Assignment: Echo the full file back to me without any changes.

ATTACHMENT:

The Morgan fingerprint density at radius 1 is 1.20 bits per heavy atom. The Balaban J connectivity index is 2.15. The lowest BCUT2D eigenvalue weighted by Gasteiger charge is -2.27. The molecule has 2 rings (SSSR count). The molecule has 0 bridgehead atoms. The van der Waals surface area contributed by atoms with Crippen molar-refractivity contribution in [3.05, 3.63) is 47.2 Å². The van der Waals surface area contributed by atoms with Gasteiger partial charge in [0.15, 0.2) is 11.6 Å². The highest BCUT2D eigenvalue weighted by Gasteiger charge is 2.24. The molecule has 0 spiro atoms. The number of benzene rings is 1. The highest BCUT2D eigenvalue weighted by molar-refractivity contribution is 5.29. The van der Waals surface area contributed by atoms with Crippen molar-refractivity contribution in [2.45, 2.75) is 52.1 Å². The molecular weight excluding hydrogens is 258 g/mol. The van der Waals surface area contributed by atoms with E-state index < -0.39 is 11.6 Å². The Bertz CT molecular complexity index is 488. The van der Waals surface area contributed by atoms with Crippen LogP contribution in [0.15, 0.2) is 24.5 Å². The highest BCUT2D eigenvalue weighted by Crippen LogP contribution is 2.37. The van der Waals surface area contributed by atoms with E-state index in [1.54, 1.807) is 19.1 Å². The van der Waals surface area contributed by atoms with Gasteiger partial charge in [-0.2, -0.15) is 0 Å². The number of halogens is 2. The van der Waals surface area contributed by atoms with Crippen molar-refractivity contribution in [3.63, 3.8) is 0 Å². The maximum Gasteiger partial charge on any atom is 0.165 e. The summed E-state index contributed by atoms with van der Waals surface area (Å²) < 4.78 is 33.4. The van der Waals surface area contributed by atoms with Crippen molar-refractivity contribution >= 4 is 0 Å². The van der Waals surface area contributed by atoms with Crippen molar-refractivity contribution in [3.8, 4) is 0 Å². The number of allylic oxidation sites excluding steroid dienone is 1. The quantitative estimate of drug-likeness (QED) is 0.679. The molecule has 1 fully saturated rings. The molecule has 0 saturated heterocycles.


The Morgan fingerprint density at radius 1 is 1.20 bits per heavy atom. The Balaban J connectivity index is 2.15. The lowest BCUT2D eigenvalue weighted by Gasteiger charge is -2.27. The molecule has 2 rings (SSSR count). The molecule has 0 bridgehead atoms. The van der Waals surface area contributed by atoms with Crippen molar-refractivity contribution in [3.05, 3.63) is 47.2 Å². The van der Waals surface area contributed by atoms with Gasteiger partial charge in [0.15, 0.2) is 11.6 Å². The highest BCUT2D eigenvalue weighted by Gasteiger charge is 2.24. The molecule has 0 spiro atoms. The number of benzene rings is 1. The highest BCUT2D eigenvalue weighted by molar-refractivity contribution is 5.29. The van der Waals surface area contributed by atoms with Crippen molar-refractivity contribution in [2.45, 2.75) is 52.1 Å². The molecular weight excluding hydrogens is 258 g/mol. The van der Waals surface area contributed by atoms with E-state index < -0.39 is 11.6 Å². The Bertz CT molecular complexity index is 488. The van der Waals surface area contributed by atoms with Crippen LogP contribution in [0.15, 0.2) is 24.5 Å². The highest BCUT2D eigenvalue weighted by Crippen LogP contribution is 2.37. The van der Waals surface area contributed by atoms with E-state index in [1.54, 1.807) is 19.1 Å². The van der Waals surface area contributed by atoms with Gasteiger partial charge in [-0.2, -0.15) is 0 Å². The number of halogens is 2. The van der Waals surface area contributed by atoms with Crippen molar-refractivity contribution in [3.63, 3.8) is 0 Å². The maximum Gasteiger partial charge on any atom is 0.165 e. The summed E-state index contributed by atoms with van der Waals surface area (Å²) < 4.78 is 33.4. The van der Waals surface area contributed by atoms with Crippen molar-refractivity contribution >= 4 is 0 Å². The van der Waals surface area contributed by atoms with Crippen molar-refractivity contribution in [3.8, 4) is 0 Å². The number of allylic oxidation sites excluding steroid dienone is 1. The quantitative estimate of drug-likeness (QED) is 0.679. The molecule has 1 fully saturated rings. The molecule has 0 saturated heterocycles.